“Sometimes a person gets on a board and you don’t really know what you’re supposed to be doing or what you’re accomplishing,” said Ellen Creagar, a member of the board and a social science and business professor at Eastern Wyoming College. “This isn’t that board folks. This is a board that’s really moving, shaking and making big, important, positive change for students and changing the face of education in Wyoming. It’s exciting.”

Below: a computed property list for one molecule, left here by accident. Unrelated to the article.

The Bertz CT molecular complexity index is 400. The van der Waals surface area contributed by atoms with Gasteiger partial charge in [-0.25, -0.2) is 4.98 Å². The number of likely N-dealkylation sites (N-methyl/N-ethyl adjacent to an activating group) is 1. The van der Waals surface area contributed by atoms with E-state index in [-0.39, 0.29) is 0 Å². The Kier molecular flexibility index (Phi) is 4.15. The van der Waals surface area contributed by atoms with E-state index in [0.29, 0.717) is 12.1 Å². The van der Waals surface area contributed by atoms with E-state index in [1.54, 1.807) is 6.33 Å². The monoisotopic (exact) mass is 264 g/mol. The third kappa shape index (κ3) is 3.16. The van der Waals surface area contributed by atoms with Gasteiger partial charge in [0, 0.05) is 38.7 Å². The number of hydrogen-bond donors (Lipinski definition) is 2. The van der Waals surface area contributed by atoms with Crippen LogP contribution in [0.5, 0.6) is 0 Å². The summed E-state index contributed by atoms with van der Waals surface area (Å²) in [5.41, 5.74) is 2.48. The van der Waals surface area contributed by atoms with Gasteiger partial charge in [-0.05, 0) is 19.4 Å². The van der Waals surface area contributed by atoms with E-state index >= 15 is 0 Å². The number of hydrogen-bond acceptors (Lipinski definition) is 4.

Bringing together initiatives

Competency-based education essentially means moving from a system in which students mold to education to one in which education molds to individual students.

It’s going from school desks lined up in rows, students listening to a PowerPoint lecture, to tests that ask a student to successfully perform a science experiment. It’s students taking the knowledge and skills that they build and applying them to the world outside of the classroom.

Competency-based education is premised on the “mastery” of a subject, not a test score or the time spent in a classroom.

Each of the four state bodies has led their own push toward competency-based education.